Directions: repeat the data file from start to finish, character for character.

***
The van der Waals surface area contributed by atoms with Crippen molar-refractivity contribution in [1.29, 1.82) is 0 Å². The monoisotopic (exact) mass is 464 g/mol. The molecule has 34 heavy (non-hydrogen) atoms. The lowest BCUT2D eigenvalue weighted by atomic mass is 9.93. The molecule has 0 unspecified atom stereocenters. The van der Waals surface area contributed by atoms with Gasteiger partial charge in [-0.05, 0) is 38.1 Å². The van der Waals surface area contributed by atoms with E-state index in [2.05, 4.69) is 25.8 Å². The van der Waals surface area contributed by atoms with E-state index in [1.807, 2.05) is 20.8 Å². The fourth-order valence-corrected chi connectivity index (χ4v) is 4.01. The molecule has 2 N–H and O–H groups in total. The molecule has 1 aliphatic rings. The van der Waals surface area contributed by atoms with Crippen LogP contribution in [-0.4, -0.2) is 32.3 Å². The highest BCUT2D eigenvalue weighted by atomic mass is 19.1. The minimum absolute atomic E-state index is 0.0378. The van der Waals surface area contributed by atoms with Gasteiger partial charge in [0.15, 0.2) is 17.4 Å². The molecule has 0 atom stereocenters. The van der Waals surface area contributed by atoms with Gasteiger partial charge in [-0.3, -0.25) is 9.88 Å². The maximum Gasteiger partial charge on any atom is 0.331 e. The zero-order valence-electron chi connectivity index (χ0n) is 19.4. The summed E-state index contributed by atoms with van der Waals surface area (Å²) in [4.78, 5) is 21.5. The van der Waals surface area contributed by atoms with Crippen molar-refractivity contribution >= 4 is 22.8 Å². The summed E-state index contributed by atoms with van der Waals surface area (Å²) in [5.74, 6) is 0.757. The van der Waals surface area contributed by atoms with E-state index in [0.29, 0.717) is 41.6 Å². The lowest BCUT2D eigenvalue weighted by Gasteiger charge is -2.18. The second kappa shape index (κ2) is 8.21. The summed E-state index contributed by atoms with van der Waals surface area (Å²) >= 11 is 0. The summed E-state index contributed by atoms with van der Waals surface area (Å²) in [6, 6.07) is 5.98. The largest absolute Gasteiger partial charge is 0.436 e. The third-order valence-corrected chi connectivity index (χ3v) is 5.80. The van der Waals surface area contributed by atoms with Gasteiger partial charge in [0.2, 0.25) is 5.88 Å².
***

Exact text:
The van der Waals surface area contributed by atoms with Crippen molar-refractivity contribution in [1.29, 1.82) is 0 Å². The monoisotopic (exact) mass is 464 g/mol. The molecule has 34 heavy (non-hydrogen) atoms. The lowest BCUT2D eigenvalue weighted by atomic mass is 9.93. The molecule has 0 unspecified atom stereocenters. The van der Waals surface area contributed by atoms with Gasteiger partial charge in [-0.05, 0) is 38.1 Å². The van der Waals surface area contributed by atoms with E-state index in [2.05, 4.69) is 25.8 Å². The van der Waals surface area contributed by atoms with E-state index in [1.807, 2.05) is 20.8 Å². The fourth-order valence-corrected chi connectivity index (χ4v) is 4.01. The molecule has 2 N–H and O–H groups in total. The molecule has 1 aliphatic rings. The van der Waals surface area contributed by atoms with Crippen LogP contribution in [-0.4, -0.2) is 32.3 Å². The highest BCUT2D eigenvalue weighted by atomic mass is 19.1. The minimum absolute atomic E-state index is 0.0378. The van der Waals surface area contributed by atoms with Gasteiger partial charge in [0.15, 0.2) is 17.4 Å². The molecule has 0 atom stereocenters. The van der Waals surface area contributed by atoms with Gasteiger partial charge in [-0.3, -0.25) is 9.88 Å². The maximum Gasteiger partial charge on any atom is 0.331 e. The zero-order valence-electron chi connectivity index (χ0n) is 19.4. The summed E-state index contributed by atoms with van der Waals surface area (Å²) in [4.78, 5) is 21.5. The van der Waals surface area contributed by atoms with Crippen molar-refractivity contribution >= 4 is 22.8 Å². The summed E-state index contributed by atoms with van der Waals surface area (Å²) in [5.74, 6) is 0.757. The van der Waals surface area contributed by atoms with E-state index in [0.29, 0.717) is 41.6 Å². The lowest BCUT2D eigenvalue weighted by Gasteiger charge is -2.18. The second kappa shape index (κ2) is 8.21. The summed E-state index contributed by atoms with van der Waals surface area (Å²) >= 11 is 0. The summed E-state index contributed by atoms with van der Waals surface area (Å²) in [6, 6.07) is 5.98. The largest absolute Gasteiger partial charge is 0.436 e. The third-order valence-corrected chi connectivity index (χ3v) is 5.80. The van der Waals surface area contributed by atoms with Gasteiger partial charge in [0.2, 0.25) is 5.88 Å².